The battleship could deploy at speeds of 30 knots, or 35 miles per hour, bringing a heavy armament to the fight with less notice than required by slower ships. The ship did not see World War II action, as she was commissioned after hostilities ended. As the last Royal Navy battleship, the HMS Vanguard was certainly in the spotlight with its status as the largest and fastest in its category, but in comparison to its great size and speed, the ship’s armament was rather average. The only battleships in Naval service worldwide that were larger were the American giant, the USS Iowa, and the huge Yamato-class battleships of the Imperial Japanese Navy. The ship is known for having transported King George VI, Queen Elizabeth, and Princess Elizabeth to South Africa in 1947. After its service, the ship was eventually scrapped in 1960.
5. Bismarck & Tirpitz
The largest German battleships ever unleashed, the infamous Bismarck and her sister vessel Tirpitz were giant members of the Kriegsmarine during World War II. Together, the sister ships formed the Bismarck-class of battleships. The Bismarck and Tirpitz represented enormous maritime might, with the Bismarck being the largest warship of Germany, with the greatest displacement of any warship deployed in the European theater of World War II. The Bismarck herself measured an incredible 823.5 feet in length, with a displacement of 55,440 tons fully loaded. The Bismarck was also wide at mid-ship, featuring a beam measuring 118 feet, 1 inch.
The warship was equipped with a total of eight 15-inch guns, set up to fire forward and backward in a set of four twin turrets. The devastating firepower of the Bismarck allowed it to sink the HMS Hood in partnership with the Prinz Eugen, following the attack of the Prinz Eugen by the Hood. Following the loss of the HMS Hood, a massive force of British Naval vessels and aircraft chased down the Bismarck. On May 27, 1941, the Bismarck was scuttled by her crew and soon sunk after sustaining an unenumerable plethora of devastating hits from British air power and naval forces. Of the 2,200 man crew, 111 were rescued by British forces, while 800 remaining survivors were left behind after a U-boat alarm prompted a retreat. The next day, two crew members were saved.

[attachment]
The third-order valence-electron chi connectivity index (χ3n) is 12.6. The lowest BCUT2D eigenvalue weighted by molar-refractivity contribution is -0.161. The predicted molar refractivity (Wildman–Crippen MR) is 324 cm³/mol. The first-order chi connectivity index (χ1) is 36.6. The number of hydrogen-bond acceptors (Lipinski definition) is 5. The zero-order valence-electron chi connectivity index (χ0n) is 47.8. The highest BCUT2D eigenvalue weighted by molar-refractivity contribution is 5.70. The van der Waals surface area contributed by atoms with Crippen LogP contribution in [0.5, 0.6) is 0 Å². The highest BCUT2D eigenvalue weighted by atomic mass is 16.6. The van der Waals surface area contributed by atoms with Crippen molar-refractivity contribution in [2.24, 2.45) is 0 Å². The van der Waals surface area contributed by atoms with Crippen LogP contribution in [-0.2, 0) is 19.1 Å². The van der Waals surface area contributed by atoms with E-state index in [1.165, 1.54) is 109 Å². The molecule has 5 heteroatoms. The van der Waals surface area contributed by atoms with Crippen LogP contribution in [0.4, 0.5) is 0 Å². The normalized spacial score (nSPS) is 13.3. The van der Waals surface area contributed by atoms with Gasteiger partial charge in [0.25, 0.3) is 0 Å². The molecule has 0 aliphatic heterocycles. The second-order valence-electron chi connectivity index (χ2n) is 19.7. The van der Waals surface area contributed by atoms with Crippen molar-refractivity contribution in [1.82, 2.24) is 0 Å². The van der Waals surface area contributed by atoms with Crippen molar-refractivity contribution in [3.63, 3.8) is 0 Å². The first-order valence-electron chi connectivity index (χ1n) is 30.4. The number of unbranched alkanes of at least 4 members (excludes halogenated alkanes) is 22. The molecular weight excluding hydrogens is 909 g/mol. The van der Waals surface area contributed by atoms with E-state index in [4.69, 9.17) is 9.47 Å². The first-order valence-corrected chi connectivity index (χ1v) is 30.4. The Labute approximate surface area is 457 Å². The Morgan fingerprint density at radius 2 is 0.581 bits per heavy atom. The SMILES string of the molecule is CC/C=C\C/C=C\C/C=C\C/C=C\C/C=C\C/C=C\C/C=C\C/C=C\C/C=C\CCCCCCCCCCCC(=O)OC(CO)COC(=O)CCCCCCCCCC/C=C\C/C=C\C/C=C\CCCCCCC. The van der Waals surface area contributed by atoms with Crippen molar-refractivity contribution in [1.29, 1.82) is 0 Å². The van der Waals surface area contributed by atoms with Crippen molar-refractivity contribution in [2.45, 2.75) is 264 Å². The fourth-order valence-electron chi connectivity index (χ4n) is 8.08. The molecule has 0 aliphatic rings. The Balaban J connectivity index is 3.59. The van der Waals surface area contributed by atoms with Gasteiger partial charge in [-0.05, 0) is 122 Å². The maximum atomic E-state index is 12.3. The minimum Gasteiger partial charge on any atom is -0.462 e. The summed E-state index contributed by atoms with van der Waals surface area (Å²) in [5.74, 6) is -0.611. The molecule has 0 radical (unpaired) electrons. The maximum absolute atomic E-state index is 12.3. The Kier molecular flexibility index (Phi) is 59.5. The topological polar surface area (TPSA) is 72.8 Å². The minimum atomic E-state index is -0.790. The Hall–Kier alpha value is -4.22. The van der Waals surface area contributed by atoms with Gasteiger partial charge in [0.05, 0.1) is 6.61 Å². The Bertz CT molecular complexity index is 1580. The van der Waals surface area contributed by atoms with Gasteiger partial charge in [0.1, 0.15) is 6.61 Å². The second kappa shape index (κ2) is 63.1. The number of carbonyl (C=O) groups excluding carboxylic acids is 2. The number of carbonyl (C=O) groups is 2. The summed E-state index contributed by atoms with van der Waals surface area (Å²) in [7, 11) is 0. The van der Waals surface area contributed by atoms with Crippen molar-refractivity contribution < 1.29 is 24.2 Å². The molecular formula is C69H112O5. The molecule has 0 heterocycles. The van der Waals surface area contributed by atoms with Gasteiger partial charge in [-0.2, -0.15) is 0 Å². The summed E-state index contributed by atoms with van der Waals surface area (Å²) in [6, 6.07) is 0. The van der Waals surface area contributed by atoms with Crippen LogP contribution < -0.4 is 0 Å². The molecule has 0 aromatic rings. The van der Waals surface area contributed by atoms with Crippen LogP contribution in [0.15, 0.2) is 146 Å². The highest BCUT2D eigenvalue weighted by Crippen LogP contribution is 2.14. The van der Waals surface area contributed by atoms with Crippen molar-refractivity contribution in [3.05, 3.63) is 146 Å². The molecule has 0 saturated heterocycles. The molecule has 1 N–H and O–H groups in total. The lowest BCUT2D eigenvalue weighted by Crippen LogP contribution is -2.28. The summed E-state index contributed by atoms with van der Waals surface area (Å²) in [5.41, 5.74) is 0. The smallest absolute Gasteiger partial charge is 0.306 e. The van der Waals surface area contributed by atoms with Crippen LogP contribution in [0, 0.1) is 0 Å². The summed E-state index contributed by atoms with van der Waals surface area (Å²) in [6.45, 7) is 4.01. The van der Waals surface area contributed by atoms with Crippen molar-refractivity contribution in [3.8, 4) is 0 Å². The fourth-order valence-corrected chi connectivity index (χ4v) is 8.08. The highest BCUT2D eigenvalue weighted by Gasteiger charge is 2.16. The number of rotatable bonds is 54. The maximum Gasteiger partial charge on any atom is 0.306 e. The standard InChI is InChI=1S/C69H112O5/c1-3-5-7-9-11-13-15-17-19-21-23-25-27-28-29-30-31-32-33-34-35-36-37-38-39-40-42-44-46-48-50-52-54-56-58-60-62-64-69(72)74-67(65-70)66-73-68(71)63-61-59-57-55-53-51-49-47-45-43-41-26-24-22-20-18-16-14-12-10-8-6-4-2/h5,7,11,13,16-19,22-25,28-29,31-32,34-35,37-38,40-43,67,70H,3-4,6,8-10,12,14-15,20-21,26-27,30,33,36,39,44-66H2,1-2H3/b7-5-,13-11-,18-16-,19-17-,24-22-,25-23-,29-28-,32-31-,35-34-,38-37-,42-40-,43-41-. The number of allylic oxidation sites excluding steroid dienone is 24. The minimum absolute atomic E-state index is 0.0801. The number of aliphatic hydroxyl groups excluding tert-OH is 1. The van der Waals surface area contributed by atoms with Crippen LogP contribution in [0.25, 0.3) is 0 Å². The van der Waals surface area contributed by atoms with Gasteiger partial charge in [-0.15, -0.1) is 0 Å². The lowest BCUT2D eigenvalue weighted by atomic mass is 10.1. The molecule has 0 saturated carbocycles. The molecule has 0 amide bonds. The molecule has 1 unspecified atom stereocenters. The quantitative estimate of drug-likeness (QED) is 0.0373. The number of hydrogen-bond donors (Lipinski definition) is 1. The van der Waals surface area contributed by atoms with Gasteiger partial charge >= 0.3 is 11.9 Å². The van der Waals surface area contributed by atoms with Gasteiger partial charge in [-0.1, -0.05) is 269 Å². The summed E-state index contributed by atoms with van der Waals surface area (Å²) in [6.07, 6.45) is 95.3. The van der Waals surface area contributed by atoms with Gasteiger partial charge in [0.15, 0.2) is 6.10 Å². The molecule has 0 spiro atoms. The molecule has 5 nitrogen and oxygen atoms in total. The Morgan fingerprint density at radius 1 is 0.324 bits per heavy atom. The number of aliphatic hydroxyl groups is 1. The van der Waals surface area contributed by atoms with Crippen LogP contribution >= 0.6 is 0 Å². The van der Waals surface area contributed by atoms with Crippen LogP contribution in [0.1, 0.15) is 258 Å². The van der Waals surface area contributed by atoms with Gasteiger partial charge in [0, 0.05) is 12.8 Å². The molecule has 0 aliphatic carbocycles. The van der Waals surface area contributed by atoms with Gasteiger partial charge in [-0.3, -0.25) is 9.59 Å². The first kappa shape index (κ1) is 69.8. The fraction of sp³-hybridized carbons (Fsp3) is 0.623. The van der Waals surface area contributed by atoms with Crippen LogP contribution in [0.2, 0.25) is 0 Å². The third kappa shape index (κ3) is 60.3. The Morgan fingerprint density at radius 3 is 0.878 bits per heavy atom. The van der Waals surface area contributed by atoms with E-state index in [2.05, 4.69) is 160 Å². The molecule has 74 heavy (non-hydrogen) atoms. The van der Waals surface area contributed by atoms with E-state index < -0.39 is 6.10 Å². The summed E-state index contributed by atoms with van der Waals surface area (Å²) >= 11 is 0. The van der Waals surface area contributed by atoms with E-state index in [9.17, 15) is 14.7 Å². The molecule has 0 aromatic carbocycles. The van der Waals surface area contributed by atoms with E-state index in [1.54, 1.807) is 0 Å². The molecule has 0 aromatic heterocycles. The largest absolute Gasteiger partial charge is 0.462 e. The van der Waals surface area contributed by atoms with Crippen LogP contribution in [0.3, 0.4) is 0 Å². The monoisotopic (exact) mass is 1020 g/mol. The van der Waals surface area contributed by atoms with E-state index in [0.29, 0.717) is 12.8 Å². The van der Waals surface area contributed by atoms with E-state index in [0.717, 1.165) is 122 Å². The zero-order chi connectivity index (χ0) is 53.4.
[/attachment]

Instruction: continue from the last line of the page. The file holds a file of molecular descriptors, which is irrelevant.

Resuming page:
4. USS Nimitz-class
A certain ship class must hold the record among naval vessels of being the largest warships in the world at any given time, and the modern holder of that record are Nimitz-class aircraft carriers of the US Navy. An impressive 10 of these astonishingly huge vessels have been constructed, with the class in commission since 1975. Named after the famed and highly regarded US Navy Admiral Chester W. Nimitz Sr., who was born into a German American family in Texas with a grandfather who served in the German Merchant Marine and was a key mentor to the young Nimitz in his life as he pursued a US Naval career.
Nimitz became the last US Navy Fleet Admiral and held the role of Commander in Chief of the US Pacific Fleet, as well as Commander in Chief of Pacific Ocean Areas. Nimitz was also known for being the US Navy’s top submarine expert. The enormous Nimitz-class aircraft carriers named in the history-making seaman’s honor are all nuclear powered, with an enormous size of 1,092 feet in overall length and a beam width of 252 feet. With their endurance, size, power, and number, they represent an impressive and highly capable component of the US Naval might. These gargantuan warships displace 113,339.52 tons and can carry up to 130 fighter jets, or an alternative mix of aircraft. Exceptional armoring, coupled with defensive armament and the large number of aircraft, ensure the ships are well protected.